The American Psychological Association, and the American Sociological Association, both issued statements calling for an end to the use of American Indian imagery in sports mascots.
The APA's statement reads, in part:
Self-esteem is an important ingredient in resiliency and positive mental health adjustment. It is important that a group does not feel compromised in this important area of psychological functioning, as impairment of self-esteem can contribute to negative behaviors such as substance use and abuse, self-harming, and interpersonal violence (Witko, 2005; Cook-Lynn, 2001; Coombs, 1997).
It also reads:
For American Indian people, whose history is not often portrayed accurately in public education systems, the stereotypes that mascots, symbols, images, and personalities portray become the norm and miseducate American Indians and non-American Indians about American Indian culture, society, and spirituality (Gone, 2002; Connolly, 2000; Moses, 1996; Churchill, 1994, Nuessel, 1994; Banks, 1993).
And here's part of the statement by the American Sociological Association:
WHEREAS the American Sociological Association recognizes that racial prejudice, stereotypes, individual discrimination and institutional discrimination are socially created phenomena that are harmful to Native Americans and other people of color;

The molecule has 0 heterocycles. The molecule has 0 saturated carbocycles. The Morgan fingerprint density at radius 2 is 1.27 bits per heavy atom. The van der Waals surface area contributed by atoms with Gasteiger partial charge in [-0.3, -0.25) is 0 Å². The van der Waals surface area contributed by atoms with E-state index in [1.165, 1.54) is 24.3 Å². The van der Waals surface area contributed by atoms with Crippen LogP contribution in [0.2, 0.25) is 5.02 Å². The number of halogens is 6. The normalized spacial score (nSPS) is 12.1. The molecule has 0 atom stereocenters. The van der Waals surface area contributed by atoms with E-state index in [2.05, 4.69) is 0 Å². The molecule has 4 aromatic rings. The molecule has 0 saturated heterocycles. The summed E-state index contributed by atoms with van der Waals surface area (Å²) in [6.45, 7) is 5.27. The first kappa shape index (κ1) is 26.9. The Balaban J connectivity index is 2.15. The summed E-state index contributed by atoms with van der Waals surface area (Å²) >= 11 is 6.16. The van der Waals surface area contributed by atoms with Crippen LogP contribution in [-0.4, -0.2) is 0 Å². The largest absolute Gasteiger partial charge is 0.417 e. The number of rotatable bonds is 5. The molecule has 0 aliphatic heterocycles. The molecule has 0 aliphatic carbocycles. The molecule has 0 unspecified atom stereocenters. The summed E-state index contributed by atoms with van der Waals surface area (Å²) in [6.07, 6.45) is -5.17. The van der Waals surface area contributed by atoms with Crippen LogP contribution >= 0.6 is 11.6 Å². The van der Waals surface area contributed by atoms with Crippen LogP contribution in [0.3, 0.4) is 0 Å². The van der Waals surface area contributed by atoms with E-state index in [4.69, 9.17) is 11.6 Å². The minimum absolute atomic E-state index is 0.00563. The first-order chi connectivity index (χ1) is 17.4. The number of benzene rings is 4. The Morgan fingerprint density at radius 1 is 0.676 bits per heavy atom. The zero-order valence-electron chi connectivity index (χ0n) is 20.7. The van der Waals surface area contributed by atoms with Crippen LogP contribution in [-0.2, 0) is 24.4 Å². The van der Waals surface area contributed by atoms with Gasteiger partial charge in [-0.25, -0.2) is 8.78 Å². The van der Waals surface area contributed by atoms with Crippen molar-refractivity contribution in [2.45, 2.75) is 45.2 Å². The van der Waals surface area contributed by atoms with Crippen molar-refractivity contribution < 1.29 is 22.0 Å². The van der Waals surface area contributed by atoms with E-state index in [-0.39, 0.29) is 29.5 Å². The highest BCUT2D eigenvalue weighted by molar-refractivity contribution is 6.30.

WHEREAS the American Sociological Association is resolved to undertake scholarship, education, and action that helps to eradicate racism;
WHEREAS social science scholarship has demonstrated that the continued use of Native American nicknames, logos and mascots in sport reflect and reinforce misleading stereotypes of Native Americans in both past and contemporary times;
WHEREAS the stereotypes embedded in Native American nicknames, logos and mascots in sport undermine education about the lives of Native American peoples;
These statements are issued by professional associations, and both address stereotypes in the form of mascots. I think it necessary for we, as educators, to look at stereotypes of American Indians in children's books. They are rampant this month, in the children's books about Thanksgiving, in the lesson plans about "Pilgrims and Native Americans," in the bulletin boards teachers are putting up this month, and in the decorations going up in your local grocery stores.
It is easy to feel defensive if you're using stereotypical materials. It may feel like a personal attack on your decisions. Please know that I view us all as products of a society that "did this" to us all---not in an intentionally harmful way---but in an unthinking way. There is no one place to lay blame for this massive lack-of-knowing, and laying blame is not the purpose of my writing on this blog.
Instead, my purpose is to provide a different perspective on American Indians as taught by books, schools, and society. I ask you to set aside that book, or that lesson plan, or that bulletin board display, and provide your students with solid information about American Indians.